The dollar rose for the first time in four sessions Wednesday and hit a three-month high against the yen after reports showed unexpectedly strong growth in U.S. housing starts and industrial output last month.
The solid economic data backed up a view that the U.S. economy is not slowing quickly enough to prompt a rate cut by the Federal Reserve any time soon.
Traders, however, said the dollar's move was mainly technically driven after a few big sellers of the euro triggered a wave of automatic buy orders for the greenback.
"We're taking today's data as a sign that the U.S. economy is likely to pick up," said Meg Browne, senior currency strategist at Brown Brothers Harriman in New York. "But this isn't enough to change the fundamentals that much and what we have today is really more of a technical correction."
The yen's decline came ahead of Japanese economic growth data due Thursday that is expected to support a view the Bank of Japan will keep its interest rates among the lowest in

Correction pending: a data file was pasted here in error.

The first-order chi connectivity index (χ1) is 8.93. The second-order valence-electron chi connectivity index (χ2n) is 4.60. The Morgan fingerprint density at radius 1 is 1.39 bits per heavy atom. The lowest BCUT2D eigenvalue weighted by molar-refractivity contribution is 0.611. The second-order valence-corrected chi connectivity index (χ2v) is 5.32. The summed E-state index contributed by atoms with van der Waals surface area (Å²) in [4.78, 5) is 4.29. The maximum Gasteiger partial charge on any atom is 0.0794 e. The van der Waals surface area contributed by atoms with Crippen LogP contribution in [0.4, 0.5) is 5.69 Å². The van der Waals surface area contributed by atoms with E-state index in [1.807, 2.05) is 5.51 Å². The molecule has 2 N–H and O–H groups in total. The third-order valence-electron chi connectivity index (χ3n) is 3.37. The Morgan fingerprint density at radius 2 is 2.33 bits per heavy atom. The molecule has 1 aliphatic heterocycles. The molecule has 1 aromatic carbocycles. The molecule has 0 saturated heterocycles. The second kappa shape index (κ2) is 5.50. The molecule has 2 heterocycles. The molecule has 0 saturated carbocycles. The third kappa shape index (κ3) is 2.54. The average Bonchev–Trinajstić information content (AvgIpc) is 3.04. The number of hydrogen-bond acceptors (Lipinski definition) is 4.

the industrialized world for some months to come.
In New York, the dollar was and touched 120.83 yen on electronic trading system EBS. That was the highest since Feb 26, a day before a 3-yen plunge in the dollar triggered by the last big shakeout in carry trade positions.
With Japanese interest rates at 0.5%, the yen has been a popular currency to borrow cheap and invest in higher-yielding assets around the world in so-called carry trades.
The BOJ is widely expected to leave rates on hold on Thursday.
Against the dollar, the euro was , set to post its biggest daily drop in more than 2 months.
Dollar buyers at the London fix triggered automatic sell orders in the euro near $1.3560, which contributed to push the currency to session lows, traders said.